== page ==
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Manta ray: modeling

The modeling steps are the same as in the course (cover the armature, model, etc.), only less complex. You don't have to worry about hands, feet and face.

To start modeling, take little flattened pieces of clay and cover the entire armature with it. Do it in steps. It usually doesn't work to take a big piece of Fimo, flatten it and cover the bulk of the armature at once. With little pieces it's easier to smooth out and flatter the clay as you apply it to the armature.

After you've covered the whole armature with a layer of clay, you can really start to create it into a manta ray by adding mouth, eyes, etc.


Flatten a single piece of clay and apply it to the belly of the manta, covering it and ending just below the front (the nose) of the manta. Smooth out the sides but keep the front apart from the nose. This should make a nice manta mouth.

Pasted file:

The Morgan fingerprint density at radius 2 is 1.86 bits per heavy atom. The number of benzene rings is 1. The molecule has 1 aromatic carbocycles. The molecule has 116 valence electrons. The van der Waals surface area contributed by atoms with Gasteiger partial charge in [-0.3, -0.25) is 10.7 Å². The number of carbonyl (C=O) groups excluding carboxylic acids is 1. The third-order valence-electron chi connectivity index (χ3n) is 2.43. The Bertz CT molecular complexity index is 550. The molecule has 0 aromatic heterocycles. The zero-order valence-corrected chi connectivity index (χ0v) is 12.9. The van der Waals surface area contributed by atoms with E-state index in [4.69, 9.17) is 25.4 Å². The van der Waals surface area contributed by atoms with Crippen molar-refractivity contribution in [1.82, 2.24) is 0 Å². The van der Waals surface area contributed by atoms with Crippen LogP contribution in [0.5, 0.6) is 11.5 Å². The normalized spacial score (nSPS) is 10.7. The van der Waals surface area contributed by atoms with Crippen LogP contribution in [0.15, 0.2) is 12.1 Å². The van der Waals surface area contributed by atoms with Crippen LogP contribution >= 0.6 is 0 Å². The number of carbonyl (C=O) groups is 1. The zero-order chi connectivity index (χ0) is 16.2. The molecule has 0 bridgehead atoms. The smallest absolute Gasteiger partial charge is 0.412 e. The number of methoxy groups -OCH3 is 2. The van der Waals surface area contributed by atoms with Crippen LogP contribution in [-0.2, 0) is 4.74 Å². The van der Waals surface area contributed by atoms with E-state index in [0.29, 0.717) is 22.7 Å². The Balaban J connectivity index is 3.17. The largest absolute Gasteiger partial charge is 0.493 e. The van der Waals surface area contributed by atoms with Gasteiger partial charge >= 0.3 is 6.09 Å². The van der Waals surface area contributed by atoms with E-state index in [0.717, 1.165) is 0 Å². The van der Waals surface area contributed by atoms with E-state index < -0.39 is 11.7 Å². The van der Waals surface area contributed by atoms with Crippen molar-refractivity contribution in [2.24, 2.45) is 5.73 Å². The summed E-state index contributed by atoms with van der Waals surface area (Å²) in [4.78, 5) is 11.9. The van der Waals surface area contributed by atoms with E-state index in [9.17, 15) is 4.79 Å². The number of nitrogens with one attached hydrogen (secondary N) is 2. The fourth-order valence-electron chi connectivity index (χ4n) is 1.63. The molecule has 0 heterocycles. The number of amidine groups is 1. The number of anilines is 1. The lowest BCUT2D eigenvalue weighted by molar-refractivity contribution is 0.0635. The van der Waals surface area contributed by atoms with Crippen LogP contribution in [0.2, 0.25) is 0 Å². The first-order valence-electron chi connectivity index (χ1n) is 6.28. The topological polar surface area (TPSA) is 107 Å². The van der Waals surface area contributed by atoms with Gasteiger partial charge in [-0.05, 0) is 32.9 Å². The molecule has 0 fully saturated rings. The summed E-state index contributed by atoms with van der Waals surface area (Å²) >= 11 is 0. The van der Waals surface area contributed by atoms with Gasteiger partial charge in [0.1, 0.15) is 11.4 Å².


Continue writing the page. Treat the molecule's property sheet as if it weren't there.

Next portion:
I couldn't make out the eyes from the pictures, so I just guessed they're on the side of mouth. If you really want to model a lifelike manta ray I suggest you go and see it in the zoo. Bring your sketchbook, observe and draw the manta as you see it.

But for now, I modeled the eyes by adding a roll of Fimo to the sides of the mouth and, using a knitting needle, made a round indentation for the eyes.

If all went well, you now have a long flatfish-like model. To make it more ray-like, you can now add the fins (I don't know if these are called fins or wings on a manta, but I mean those flat triangles on the sides of the ray).
Make sure you're happy with the belly and eyes and everything, because after you've added the fins it's getting harder to add more clay to your manta without damaging the delicate fins.


Make two flat triangles of clay of roughly the same size.
  • Turn your manta over and add a triangle to the underside of the manta, near the left or right side.
  • Smooth the inner edges out over the belly.
  • Turn your manta around again and smooth the other visible edge.
Repeat the above steps for the triangle on the other side. Make sure the back of the manta is very smooth, this will make your manta really cool (and nice to caress).


Your manta should be nicely fixed to the base. After you've added a layer of clay on the armature, you can leave the tail ending in a point, or, you can add a sort of 'devil's tail' to the end if you're not going for the "real-life" manta but a fantasy type. So again it's up to you to use your imagination or the zoo.